Hazel Flagg follows fairly faithfully the plot of the 1937 film Nothing Sacred, but with its deletions and lack of stage business it diminishes the original. (The hilarious scene with the team of eccentric European doctors is missing.) When Hazel Flagg of Stoneyhead, Vermont, is told by Doc Downer that she is dying of radium poisoning from her job at the watch factory, she is thrilled that she will be able to finally have her long-awaited three-week trip to New York with her bonus. After she becomes a heroine to the whole town, the doc discovers that he has made a mistake and that she is fine. When Everywhere Magazine sends ace reporter Wallace Cook to offer her a deluxe all-expenses paid trip to New York in order to get an exclusive on the story, she decides to keep mum about her true condition and have some fun.

When she becomes the darling of New York, Wallace decides to bring in experts to see if something can be done about her “condition.” Fearing exposure for herself and Doc Downer who has accompanied her, she reveals the truth to Wallace with whom she has fallen in love. She then has to find a way to keep all of them including Wallace’s boss, publisher Laura Carew, from being indicted for fraud. Hazel Flagg’s happy ending is much more upbeat than the cynical ending of the movie but less satiric.

Brandon Timmons, Bradlee Laight, William Mulligan, Annie Edgerton, Alan Gillespie and Warren Curtis in a scene from Musical Tonight!’s revival of  Hazel Flagg (Photo credit: Michael Portantiere)

Brandon Timmons, Bradlee Laight, William Mulligan, Annie Edgerton, Alan Gillespie and Warren Curtis in a scene from Musicals Tonight!’s revival of  “Hazel Flagg” (Photo credit: Michael Portantiere)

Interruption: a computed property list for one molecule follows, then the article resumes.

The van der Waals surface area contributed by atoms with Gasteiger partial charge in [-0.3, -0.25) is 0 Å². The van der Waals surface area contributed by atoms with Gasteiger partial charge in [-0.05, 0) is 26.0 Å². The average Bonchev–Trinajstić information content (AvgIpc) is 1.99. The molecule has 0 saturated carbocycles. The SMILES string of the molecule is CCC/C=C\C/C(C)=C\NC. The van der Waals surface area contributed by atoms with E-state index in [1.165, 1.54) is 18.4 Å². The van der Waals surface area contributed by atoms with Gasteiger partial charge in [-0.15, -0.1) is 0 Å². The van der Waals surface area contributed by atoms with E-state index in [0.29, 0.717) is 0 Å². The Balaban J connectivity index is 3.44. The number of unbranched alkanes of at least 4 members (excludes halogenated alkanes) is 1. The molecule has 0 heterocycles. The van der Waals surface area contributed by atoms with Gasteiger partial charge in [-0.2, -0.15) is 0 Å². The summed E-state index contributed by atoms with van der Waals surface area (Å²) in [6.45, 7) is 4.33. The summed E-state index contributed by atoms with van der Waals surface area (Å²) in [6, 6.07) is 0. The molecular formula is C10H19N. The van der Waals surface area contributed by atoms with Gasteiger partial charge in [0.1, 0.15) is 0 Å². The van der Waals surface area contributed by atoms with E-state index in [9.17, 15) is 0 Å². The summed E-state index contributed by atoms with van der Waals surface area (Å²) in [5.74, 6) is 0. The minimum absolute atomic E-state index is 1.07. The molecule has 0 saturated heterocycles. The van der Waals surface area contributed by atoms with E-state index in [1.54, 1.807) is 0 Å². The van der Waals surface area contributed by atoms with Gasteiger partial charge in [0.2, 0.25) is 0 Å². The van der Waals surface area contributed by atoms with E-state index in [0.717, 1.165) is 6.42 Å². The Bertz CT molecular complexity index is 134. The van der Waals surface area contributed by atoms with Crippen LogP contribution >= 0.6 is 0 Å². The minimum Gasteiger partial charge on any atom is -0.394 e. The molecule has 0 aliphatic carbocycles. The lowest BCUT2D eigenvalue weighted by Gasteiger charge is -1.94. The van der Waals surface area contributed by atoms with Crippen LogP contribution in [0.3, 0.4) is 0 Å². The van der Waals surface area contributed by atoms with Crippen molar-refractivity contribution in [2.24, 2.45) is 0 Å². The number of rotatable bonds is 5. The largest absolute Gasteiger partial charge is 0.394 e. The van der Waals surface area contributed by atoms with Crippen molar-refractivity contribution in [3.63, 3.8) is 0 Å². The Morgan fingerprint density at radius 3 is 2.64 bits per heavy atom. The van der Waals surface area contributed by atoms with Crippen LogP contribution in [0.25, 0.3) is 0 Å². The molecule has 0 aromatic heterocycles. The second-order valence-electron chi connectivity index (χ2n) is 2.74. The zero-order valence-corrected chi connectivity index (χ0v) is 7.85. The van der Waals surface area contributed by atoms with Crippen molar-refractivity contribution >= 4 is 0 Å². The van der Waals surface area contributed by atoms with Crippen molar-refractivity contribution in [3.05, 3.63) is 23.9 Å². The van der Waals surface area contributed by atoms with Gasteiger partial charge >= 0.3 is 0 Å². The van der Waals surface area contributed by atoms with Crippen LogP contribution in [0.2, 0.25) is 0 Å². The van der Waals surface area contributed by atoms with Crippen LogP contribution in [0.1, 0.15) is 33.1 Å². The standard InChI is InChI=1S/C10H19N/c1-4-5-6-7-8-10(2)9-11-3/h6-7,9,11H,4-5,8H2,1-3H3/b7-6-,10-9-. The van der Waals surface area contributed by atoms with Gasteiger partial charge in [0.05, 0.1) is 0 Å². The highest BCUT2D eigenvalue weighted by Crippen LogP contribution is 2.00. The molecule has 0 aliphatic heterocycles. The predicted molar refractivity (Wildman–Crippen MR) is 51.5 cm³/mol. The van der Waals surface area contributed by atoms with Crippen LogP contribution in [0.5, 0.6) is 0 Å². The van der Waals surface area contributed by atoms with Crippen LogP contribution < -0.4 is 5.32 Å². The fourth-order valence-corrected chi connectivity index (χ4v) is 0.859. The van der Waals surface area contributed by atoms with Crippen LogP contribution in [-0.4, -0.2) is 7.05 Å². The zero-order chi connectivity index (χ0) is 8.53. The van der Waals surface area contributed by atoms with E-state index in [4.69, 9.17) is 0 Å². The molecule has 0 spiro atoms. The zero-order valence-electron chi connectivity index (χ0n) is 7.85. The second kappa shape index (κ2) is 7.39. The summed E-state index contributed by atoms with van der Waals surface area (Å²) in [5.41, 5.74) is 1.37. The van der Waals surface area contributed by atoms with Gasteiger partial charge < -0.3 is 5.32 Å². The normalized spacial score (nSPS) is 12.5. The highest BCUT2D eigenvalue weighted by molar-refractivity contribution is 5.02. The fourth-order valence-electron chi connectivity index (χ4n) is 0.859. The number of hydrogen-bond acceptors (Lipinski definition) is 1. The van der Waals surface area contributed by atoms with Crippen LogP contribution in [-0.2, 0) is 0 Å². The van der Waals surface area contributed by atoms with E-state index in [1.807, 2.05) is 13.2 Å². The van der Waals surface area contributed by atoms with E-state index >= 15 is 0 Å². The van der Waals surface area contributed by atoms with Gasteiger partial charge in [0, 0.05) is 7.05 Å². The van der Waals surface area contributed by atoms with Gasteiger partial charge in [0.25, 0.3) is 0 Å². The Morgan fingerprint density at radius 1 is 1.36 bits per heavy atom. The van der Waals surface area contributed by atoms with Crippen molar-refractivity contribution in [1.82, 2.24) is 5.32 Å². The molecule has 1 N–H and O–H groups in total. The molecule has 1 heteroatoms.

The trouble with dramatic properties written around uniquely talented stars (Ethel Merman, Mary Martin, Bob Hope, Jimmy Durante, Eddie Cantor, Groucho Marx, Barbra Streisand, etc.,) is that it is very hard to find someone to step into their shoes for revivals. Mimicking their performances doesn’t usually work either. Kristin Chenoweth may have just proved herself to be the new Carole Lombard in the musical revival based on Hecht and MacArthur’s Twentieth Century, but there is only one such star a generation. While Savannah Frazier demonstrates she is a versatile actress, as acted and directed her Hazel does not have the zaniness it needs for this outrageous plot. So too Jason Mills as ace reporter Wallace Cook is too bland and nondescript to make much of an impression as a political reporter rather than the movie’s perpetrator of many frauds. Annie Edgerton throws herself into the role of the publisher, but without the blusteriness that made Walter Connolly so much fun, it doesn’t work as well. However, in all three cases the libretto doesn’t give them much help or guidance.